Ukraine and Russia: what you need to know now


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Russian divers will examine the damage caused by a powerful explosion on Russia’s road and rail bridge to Crimea on Sunday that struck a prestigious symbol of Moscow’s annexation of the peninsula and a key supply route for forces fighting in the southern Ukraine.


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* At least 17 people were killed in a nighttime shelling in Zaporizhzhia, a town in southeastern Ukraine, local official Anatoliy Kurtev said on Sunday. The city is about 125 km (80 miles) from Russia’s Zaporizhzhia nuclear power plant.

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* Ukrainian troops are involved in very tough fighting near the strategically important eastern town of Bakhmut, which Russia is trying to take, President Volodymyr Zelenskiy said, as the Kyiv counteroffensive is expected to meet more determined resistance.

* The Russian Defense Ministry has appointed Air Force General Sergei Surovikin as overall commander of Russian forces fighting in Ukraine, the third high-ranking military appointment in Moscow in a week.

* Bombings have cut power to Ukraine’s Russian-occupied Zaporizhzhia nuclear power plant, which needs cooling to avoid a meltdown, forcing it to switch to emergency generators, Ukraine’s nuclear company said and the United Nations Atomic Watch.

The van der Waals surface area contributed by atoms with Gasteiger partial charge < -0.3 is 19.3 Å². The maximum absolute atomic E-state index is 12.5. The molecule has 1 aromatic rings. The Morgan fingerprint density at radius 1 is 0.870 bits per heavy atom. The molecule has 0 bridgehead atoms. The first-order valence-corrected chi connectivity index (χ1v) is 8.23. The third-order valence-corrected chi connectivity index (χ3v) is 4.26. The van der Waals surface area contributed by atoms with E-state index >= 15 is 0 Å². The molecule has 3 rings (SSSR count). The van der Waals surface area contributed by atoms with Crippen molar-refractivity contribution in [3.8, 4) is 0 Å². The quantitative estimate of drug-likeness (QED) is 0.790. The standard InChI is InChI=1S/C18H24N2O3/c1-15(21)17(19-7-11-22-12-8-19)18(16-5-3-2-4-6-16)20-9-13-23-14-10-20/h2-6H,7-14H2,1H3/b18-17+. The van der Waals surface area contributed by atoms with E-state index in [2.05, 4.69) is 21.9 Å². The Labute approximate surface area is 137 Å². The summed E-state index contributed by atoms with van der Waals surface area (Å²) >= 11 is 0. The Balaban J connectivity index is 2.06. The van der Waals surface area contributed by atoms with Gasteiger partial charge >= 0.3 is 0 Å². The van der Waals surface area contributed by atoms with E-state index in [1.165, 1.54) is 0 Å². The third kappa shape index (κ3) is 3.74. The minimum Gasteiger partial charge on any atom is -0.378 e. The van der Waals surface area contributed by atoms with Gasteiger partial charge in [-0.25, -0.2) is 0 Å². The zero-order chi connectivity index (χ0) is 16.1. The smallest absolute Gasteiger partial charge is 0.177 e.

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* Ukraine’s economy has shrunk by about 30% in the first three quarters of 2022 compared to the same period in 2021, with bad weather worsening the impact of the war, the economy ministry said, Although exports jumped 23% per month in September after an international crisis the brokered deal allowed grain shipments from the Black Sea.

* The Sakhalin 1 oil and gas project in Russia is very important for Japan to ensure its diversified supply of crude oil, Commerce Minister Yasutoshi Nishimura said on Sunday after Russian President Vladimir Putin signed a decree establishing a new operator for the project in the Russian Far East.

* NATO must do more to protect itself against Russia and Putin, said German Minister Christine Lambrecht, because we « cannot know how far Putin’s delusions of grandeur can go ».

* To reverse the economic shock caused by the war, the Ukrainian government is pinning its hopes on the entrepreneurial will of small businesses, as well as the return of millions of refugees – and large-scale international financial aid. (Compiled by Frances Kerry and William Mallard)



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